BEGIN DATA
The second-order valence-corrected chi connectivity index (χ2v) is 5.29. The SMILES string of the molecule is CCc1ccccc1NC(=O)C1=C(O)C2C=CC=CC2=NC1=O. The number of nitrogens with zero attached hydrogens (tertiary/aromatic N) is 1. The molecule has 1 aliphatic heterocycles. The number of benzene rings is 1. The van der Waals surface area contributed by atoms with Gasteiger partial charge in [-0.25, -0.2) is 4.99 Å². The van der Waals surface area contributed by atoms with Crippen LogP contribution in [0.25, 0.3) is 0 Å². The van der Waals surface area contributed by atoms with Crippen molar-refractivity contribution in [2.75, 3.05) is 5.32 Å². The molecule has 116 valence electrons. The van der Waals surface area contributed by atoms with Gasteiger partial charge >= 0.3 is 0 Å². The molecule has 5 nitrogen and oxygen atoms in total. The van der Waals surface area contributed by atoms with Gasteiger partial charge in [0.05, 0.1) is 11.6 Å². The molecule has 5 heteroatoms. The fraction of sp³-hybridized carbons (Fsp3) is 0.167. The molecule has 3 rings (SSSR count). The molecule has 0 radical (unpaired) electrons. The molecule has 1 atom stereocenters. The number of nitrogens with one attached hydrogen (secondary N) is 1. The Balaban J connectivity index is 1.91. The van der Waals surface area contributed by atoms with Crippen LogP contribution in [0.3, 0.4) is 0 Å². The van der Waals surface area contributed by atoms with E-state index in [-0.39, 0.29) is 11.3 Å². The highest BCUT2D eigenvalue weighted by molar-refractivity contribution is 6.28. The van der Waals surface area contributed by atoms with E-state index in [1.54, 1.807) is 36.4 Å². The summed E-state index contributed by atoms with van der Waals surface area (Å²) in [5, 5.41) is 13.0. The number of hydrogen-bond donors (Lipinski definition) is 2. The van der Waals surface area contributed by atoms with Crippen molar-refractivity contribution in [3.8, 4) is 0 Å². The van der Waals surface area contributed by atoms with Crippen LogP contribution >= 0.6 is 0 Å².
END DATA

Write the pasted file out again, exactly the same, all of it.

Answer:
The second-order valence-corrected chi connectivity index (χ2v) is 5.29. The SMILES string of the molecule is CCc1ccccc1NC(=O)C1=C(O)C2C=CC=CC2=NC1=O. The number of nitrogens with zero attached hydrogens (tertiary/aromatic N) is 1. The molecule has 1 aliphatic heterocycles. The number of benzene rings is 1. The van der Waals surface area contributed by atoms with Gasteiger partial charge in [-0.25, -0.2) is 4.99 Å². The van der Waals surface area contributed by atoms with Crippen LogP contribution in [0.25, 0.3) is 0 Å². The van der Waals surface area contributed by atoms with Crippen molar-refractivity contribution in [2.75, 3.05) is 5.32 Å². The molecule has 116 valence electrons. The van der Waals surface area contributed by atoms with Gasteiger partial charge >= 0.3 is 0 Å². The molecule has 5 nitrogen and oxygen atoms in total. The van der Waals surface area contributed by atoms with Gasteiger partial charge in [0.05, 0.1) is 11.6 Å². The molecule has 5 heteroatoms. The fraction of sp³-hybridized carbons (Fsp3) is 0.167. The molecule has 3 rings (SSSR count). The molecule has 0 radical (unpaired) electrons. The molecule has 1 atom stereocenters. The number of nitrogens with one attached hydrogen (secondary N) is 1. The Balaban J connectivity index is 1.91. The van der Waals surface area contributed by atoms with Crippen LogP contribution in [0.3, 0.4) is 0 Å². The van der Waals surface area contributed by atoms with E-state index in [-0.39, 0.29) is 11.3 Å². The highest BCUT2D eigenvalue weighted by molar-refractivity contribution is 6.28. The van der Waals surface area contributed by atoms with E-state index in [1.54, 1.807) is 36.4 Å². The summed E-state index contributed by atoms with van der Waals surface area (Å²) in [5, 5.41) is 13.0. The number of hydrogen-bond donors (Lipinski definition) is 2. The van der Waals surface area contributed by atoms with Crippen molar-refractivity contribution in [3.8, 4) is 0 Å². The van der Waals surface area contributed by atoms with Crippen LogP contribution >= 0.6 is 0 Å².